Parents Put Kids in Cages at School Bus Stops for Their Own Good

Say What!? 42

school busYou would have to pay me big money to get me to put real clothes on and drive my kid to school every morning. Either that or threaten my kid with wolves. Yes, I said wolves. That's the big threat at the bus stop to kids in one New Mexico town. So what have the parents done? They've built "kid cages" to keep their kids safe from wolves.

And you thought a pedophile in a white van maybe, possibly sneaking around the neighborhood was the scariest thing that could pop up at the bus stop? Guess again!

I actually thought this was a sick Halloween joke when I heard it on the radio, until I did some Googling and found the story in National Geographic. Pretty reputable magazine right? They say it's legit: parents have actually built wooden and mesh "cages" for their kids to camp out in while they're waiting for the school bus. Apparently the U.S. Fish and Wildlife Service proposes to extend Endangered Species Act protections for an estimated 75 Mexican wolves in the wild in New Mexico and Arizona, and parents are freaked.

More From The Stir: 4 Reasons to Make Your Kid Ride the School Bus

Of course the conservation-minded mag pooh poohs the idea that wolves are actually going to attack the kids and basically calls it all a bunch of hogwash.

Maybe they're right. Maybe the wolves are just misunderstood creatures that need a place to live too, gosh darnit.

But I'm a mom who lives in a rural area myself, and as accustomed as we are to wild critters (even scary ones like bears and coyotes) running around, I would be freaked! Heck, when my daughter's bus stop was a quarter mile from our house, I'd drive down to pick her up because we live in the northeast, and I didn't want her walking in the snow and sleet (and OK, I didn't want to stand in the snow and sleet EITHER).

But can we get back to these cages?

Are they really enough? We're talking about wolves who -- may or may not -- want to tear these kids limb from limb. 

I have to say if it came down to "build a cage of wood and mesh to keep the vicious animals out" or drive my kid to school, I don't care how far it is, I'd be all "buckle up, kiddo!"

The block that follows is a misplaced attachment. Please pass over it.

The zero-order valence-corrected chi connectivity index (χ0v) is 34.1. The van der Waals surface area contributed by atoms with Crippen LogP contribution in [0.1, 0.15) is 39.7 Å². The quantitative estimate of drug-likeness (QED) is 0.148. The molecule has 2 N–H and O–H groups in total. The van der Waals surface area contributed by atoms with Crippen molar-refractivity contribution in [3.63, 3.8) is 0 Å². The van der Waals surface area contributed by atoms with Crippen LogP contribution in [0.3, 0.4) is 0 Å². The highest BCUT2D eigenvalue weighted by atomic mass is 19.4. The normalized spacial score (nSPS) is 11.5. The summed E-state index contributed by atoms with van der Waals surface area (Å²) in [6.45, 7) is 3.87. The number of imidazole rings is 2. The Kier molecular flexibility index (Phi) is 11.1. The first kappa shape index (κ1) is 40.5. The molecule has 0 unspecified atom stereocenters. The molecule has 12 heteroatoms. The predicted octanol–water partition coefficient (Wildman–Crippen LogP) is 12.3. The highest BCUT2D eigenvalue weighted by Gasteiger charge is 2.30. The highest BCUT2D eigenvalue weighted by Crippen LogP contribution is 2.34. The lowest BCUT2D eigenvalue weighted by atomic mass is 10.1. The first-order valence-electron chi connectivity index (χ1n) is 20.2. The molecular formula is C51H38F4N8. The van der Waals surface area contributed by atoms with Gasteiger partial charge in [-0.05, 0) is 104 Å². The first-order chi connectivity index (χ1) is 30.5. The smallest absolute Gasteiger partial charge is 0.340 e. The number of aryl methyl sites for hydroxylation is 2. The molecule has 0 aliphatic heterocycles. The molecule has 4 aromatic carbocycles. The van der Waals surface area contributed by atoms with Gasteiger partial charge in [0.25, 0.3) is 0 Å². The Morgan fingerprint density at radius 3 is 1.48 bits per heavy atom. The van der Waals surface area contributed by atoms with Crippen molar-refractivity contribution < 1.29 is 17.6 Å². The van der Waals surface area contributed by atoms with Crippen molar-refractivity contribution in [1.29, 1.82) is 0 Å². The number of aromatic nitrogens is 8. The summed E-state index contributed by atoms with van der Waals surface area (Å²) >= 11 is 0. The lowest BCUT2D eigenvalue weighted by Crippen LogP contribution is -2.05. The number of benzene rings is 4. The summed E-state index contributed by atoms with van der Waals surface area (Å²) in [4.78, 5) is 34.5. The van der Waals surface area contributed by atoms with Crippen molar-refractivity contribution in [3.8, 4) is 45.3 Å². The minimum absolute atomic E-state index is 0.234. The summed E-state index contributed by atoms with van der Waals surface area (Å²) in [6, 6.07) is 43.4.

How about you? What would it take for you to say, "No way, no how am I letting my kid ride the bus"?


Image via Dana Hoff/Beateworks/Corbis

elementary school, safety


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worki... workingmama86

that's a bit crazy, but I guess it  makes sense. I would just suck it up and drive my child to school every day or sit in the car with my kids at the bus stop... but that's just me.

Amanda Marsh

This is nothing new, at least where I come from. Kids that live out in the rural areas that catch the bus had little wooden "huts" or shelter areas to stay out of the inclement weather. If you need to make it sturdy enough to keep out a wild animal that could pose a threat to your child, then do it. Why not? Not everyone can drive their kids to school.

Ashley Sofield

Wolves are very timid animals who aren't going to just randomly attack some kids at a bus stop. The chances of them even coming out when there are people around is pretty slim to none. The cages, IMO, are overkill. 

Lindsey Rumfola

What if you are below the poverty level and don't have a car to drive your child? Or maybe you have a car but no gas, or it broke down and you don't have the money to drive it. What if these people have no choice? C'mon with the bs judgments.

rainm... rainmommy

i think its a good idea not everyone has the means or the schedule to drive their kid to school everyday

Rachel Abraham

Lindsey Runfola and rainmommy, that was exactly what I was thinking.

adopt... adoption2013

Wolves rarely attack people.  Cyotes do so frequently.  I'd never let my daughter wait at a bus stop by herself at any rate.

Sandyaka Rustyrusty

If there was an issue with wildlife attacking the children I can see building something to keep the wildlife out to the bus gets there. I see no problem with this. I am sure it is more of an enclosure big enough to house all the kids and keep the wildlife out.

Wolves ma not attack in broad daylight. But leave a small child by themselves at dusk or sunrise with no protection. The cages will work.

gmbarksd gmbarksd

I say get off your lazy a---- and take the kids to school.

Pixie030 Pixie030

Again like others have stated gmbarksd, not everyone is just sitting at home in pjs while their kids are sent off to school. People work in early mornings too and not everyone even has a car! Anyway, I have family out in Eastern Oklahoma and back when my aunt lived out on some land, my cousins and I would hop the fence and go out walking around on the land.. there was this one area that we liked going to, had logs piled up and a half circle of red dirt with a lower middle we would go and sit and talk. We knew at sundown that was where the coyotes went to first and of course we lost track of time and started hearing the howling and footsteps of them getting closer. It was me, my sis who is 3 yrs younger, cousin hollie who is 1 yr younger and our baby cousin Malia who was probably only around 6-7 yrs at the time and they would attack kids when in pack mode. Hollie and I each grabbed malias hands and let her know she was to run as fast as she could but there would be a chance that her feet would not be able to keep up with us and could be lifted off the ground. All took off and they did start chasing us, we couldn't make it back to the house as they were getting close but out behind the house was some chicken coops that we made it to and locked the gate until they went away.

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